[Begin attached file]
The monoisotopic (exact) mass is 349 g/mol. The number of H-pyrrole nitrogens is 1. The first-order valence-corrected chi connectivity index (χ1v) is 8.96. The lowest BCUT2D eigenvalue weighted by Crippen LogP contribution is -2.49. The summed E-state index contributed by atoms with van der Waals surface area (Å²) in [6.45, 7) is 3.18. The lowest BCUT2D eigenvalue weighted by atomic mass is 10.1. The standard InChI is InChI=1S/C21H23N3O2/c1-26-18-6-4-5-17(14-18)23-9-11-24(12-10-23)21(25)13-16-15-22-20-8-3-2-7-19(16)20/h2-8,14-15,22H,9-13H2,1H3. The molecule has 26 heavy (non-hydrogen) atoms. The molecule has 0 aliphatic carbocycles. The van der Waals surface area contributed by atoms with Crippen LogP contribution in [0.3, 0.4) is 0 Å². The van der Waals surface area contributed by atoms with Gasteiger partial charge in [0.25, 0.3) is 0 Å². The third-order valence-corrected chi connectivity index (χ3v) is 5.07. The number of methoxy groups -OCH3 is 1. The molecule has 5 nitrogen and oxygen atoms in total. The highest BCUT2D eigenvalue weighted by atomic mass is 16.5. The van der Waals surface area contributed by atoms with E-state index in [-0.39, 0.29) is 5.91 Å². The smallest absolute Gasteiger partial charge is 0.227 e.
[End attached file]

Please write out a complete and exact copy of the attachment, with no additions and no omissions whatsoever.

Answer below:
The monoisotopic (exact) mass is 349 g/mol. The number of H-pyrrole nitrogens is 1. The first-order valence-corrected chi connectivity index (χ1v) is 8.96. The lowest BCUT2D eigenvalue weighted by Crippen LogP contribution is -2.49. The summed E-state index contributed by atoms with van der Waals surface area (Å²) in [6.45, 7) is 3.18. The lowest BCUT2D eigenvalue weighted by atomic mass is 10.1. The standard InChI is InChI=1S/C21H23N3O2/c1-26-18-6-4-5-17(14-18)23-9-11-24(12-10-23)21(25)13-16-15-22-20-8-3-2-7-19(16)20/h2-8,14-15,22H,9-13H2,1H3. The molecule has 26 heavy (non-hydrogen) atoms. The molecule has 0 aliphatic carbocycles. The van der Waals surface area contributed by atoms with Crippen LogP contribution in [0.3, 0.4) is 0 Å². The van der Waals surface area contributed by atoms with Gasteiger partial charge in [0.25, 0.3) is 0 Å². The third-order valence-corrected chi connectivity index (χ3v) is 5.07. The number of methoxy groups -OCH3 is 1. The molecule has 5 nitrogen and oxygen atoms in total. The highest BCUT2D eigenvalue weighted by atomic mass is 16.5. The van der Waals surface area contributed by atoms with E-state index in [-0.39, 0.29) is 5.91 Å². The smallest absolute Gasteiger partial charge is 0.227 e.